Launching into Space
Peter Cheimets, MSEM ’07, turned his MS in Engineering Management capstone project into a business development initiative that transformed his role at the Smithsonian Astrophysical Observatory.
Students come to Tufts Gordon Institute’s MS in Engineering Management (MSEM) to take their careers to the next level, but for Peter Cheimets, MSEM ‘07, the program helped shoot his career among the stars. As a Project Engineer and Program Manager at the Smithsonian Astrophysical Observatory for nearly 40 years, Peter has been responsible for supporting the engineering needs of the Observatory’s scientists and – more recently – securing work projects for the engineering department. Although Peter’s job has always involved outer space, his experiences in the MSEM program gave him the skills he needed to reach new heights.
During his time in the MSEM, the Observatory was a very siloed organization, with scientists working distinctly from engineers, whom scientists would call upon to resolve specific engineering needs as they arose.
Naturally, this led the engineering team to play a passive role in the organization that inhibited their ability to thrive. Peter saw a chance to apply the knowledge and mindsets he had gained through the MSEM to the organization through a business development project that pushed engineers to proactively seek out work and fulfilled the MSEM's then-capstone requirement.
The business development project began pursuing opportunities to assist scientists at the Smithsonian or make pitches to other groups outside the organization. The development project struggled to acquire new business in its early stages, but through a narrowing of scope was soon able to secure more and more work. “As the world we were selling into got smaller and smaller and smaller,” said Peter, “our chances of winning skyrocketed.” By determining what capabilities were needed most by scientists, what types of organizations were most likely to benefit from those capabilities, and how to market their work, the engineering department refined their business development strategy.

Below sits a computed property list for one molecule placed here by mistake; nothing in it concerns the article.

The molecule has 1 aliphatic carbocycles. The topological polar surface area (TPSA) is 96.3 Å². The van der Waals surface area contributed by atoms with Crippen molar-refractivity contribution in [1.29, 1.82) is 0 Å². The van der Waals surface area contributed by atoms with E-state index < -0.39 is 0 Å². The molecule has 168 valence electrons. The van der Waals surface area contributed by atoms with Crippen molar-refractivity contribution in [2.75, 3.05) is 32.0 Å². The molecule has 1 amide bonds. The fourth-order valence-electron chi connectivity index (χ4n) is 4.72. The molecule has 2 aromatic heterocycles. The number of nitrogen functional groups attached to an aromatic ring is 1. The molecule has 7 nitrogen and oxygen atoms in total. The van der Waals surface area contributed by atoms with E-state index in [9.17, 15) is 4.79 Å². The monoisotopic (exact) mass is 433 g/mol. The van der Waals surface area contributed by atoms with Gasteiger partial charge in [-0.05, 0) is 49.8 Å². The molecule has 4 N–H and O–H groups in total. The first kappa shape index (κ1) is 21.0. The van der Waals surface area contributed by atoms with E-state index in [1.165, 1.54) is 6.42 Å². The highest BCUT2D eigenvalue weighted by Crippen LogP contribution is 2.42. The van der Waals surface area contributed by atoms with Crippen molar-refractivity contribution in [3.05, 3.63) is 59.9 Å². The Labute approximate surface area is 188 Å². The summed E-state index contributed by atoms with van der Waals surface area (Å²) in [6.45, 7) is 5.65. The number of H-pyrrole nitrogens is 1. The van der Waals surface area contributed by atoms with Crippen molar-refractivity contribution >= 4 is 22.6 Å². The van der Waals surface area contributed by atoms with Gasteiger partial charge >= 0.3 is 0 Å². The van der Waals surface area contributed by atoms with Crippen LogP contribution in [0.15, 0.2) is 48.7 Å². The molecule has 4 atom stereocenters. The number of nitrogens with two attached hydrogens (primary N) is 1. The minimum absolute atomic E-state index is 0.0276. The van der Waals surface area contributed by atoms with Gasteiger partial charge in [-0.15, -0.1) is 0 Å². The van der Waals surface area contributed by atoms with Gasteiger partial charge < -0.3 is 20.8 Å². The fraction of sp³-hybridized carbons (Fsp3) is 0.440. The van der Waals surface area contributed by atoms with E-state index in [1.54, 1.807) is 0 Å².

This more proactive approach marked a shift not only in the pursuit of bids but also in the internal workings at the Smithsonian. Taking the initiative in finding solutions and ways to help the scientists at the Smithsonian paved the way for engineers to be present at every stage of planning and negotiating, leading to more wins as a larger group of employees with a more diverse array of expertise pursued work. The greatest chance of winning work occurred when scientists and engineers combined their efforts.
Peter credited his drive to break the mold of siloed departments to the mentors and experiences he gained at Tufts . “[The MSEM program] allowed me to think, ‘It’s okay to try this,’” he explained. “It allowed me to think in that business dimension and try it out.” Based on lessons on leadership learned in the classroom and one-on-one conversations with instructors, he decided the best way to achieve a positive change in his organization was to demonstrate the value of that change by testing it out in practice.
Today, the Observatory has a robust small satellite program developed by Peter that is contributing to a boom in the organization’s ability to secure funding for space missions. Reflecting on his most important takeaways from the MSEM, Peter emphasized the value of the mindset shift the program provided. Pursuing new work for the Observatory’s engineers – and winning that work – was the result of pushing forward and learning from failures rather than fearing them.